Are we creating a workforce for the future and trying to address the current skills shortages in the labour market or is it an academic subject geared to intellectual development or simply a necessary life skill?

Why is it so vital that we teach our children to code? We are already living in a world dominated by software. Your telephone calls go over software-controlled networks; your television is delivered over the internet; people don’t buy maps anymore, they use the web; we all shop online. The next generation’s world will be even more online and digital. Soon, your house will be controlled with software, some of your medical care will be delivered over the web and your car may even drive itself.’ (The Guardian)

Many people argue that the emphasis should not be on teaching coding at all, code is after all just another language. More importantly we should be teaching how to solve problems, how to use logic, and creativity, those transferable skills are more important than code on its own and can be applied not just to any programming language but to real life contexts. 

‘This is not primarily about equipping the next generation to work as software engineers, it is about promoting computational thinking.’ (The Guardian)

Coding is one of a range of tools which can be used to teach computational thinking. There are lots of offline, unplugged, hands-on activities which promote problem solving and logic without ever having to touch a computer.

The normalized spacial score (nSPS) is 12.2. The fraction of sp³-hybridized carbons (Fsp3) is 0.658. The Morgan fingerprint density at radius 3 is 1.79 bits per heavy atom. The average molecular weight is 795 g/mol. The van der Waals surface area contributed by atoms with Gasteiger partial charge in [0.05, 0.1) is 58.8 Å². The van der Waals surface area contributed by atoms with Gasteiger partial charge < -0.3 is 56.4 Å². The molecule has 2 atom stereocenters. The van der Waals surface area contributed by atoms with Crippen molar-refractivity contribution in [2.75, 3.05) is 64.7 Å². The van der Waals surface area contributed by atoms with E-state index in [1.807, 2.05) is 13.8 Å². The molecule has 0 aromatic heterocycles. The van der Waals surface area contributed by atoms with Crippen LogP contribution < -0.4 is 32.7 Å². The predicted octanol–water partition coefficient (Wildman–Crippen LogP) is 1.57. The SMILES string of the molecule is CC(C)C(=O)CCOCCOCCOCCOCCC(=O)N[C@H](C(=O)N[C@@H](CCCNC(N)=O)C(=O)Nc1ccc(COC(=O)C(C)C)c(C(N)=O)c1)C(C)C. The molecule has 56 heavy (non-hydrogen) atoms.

‘…computational thinking conducts a detailed analysis of problems. This helps not only in coding, but also in being able to analyze and thoroughly understand problems, identify patterns and extrapolate solutions.’ (EdTech Review)

During the course of this project we have already had a few long debates about what is meant by terms such as coding, programming, computing and computer science. The Computer Science Teachers Association and International Society of Technology in Education give this definition for computational thinking;

[A] “problem-solving process” that includes formulating problems in a way that enables us to use a computer and other tools to help solve them; logically organizing and analyzing data; representing data through abstractions such as models and simulations; automating solutions through algorithmic thinking (a series of ordered steps); identifying, analyzing, and implementing possible solutions with the goal of achieving the most efficient and effective combinations of steps and resources; and generalizing and transferring this problem solving process to a wide variety of problems.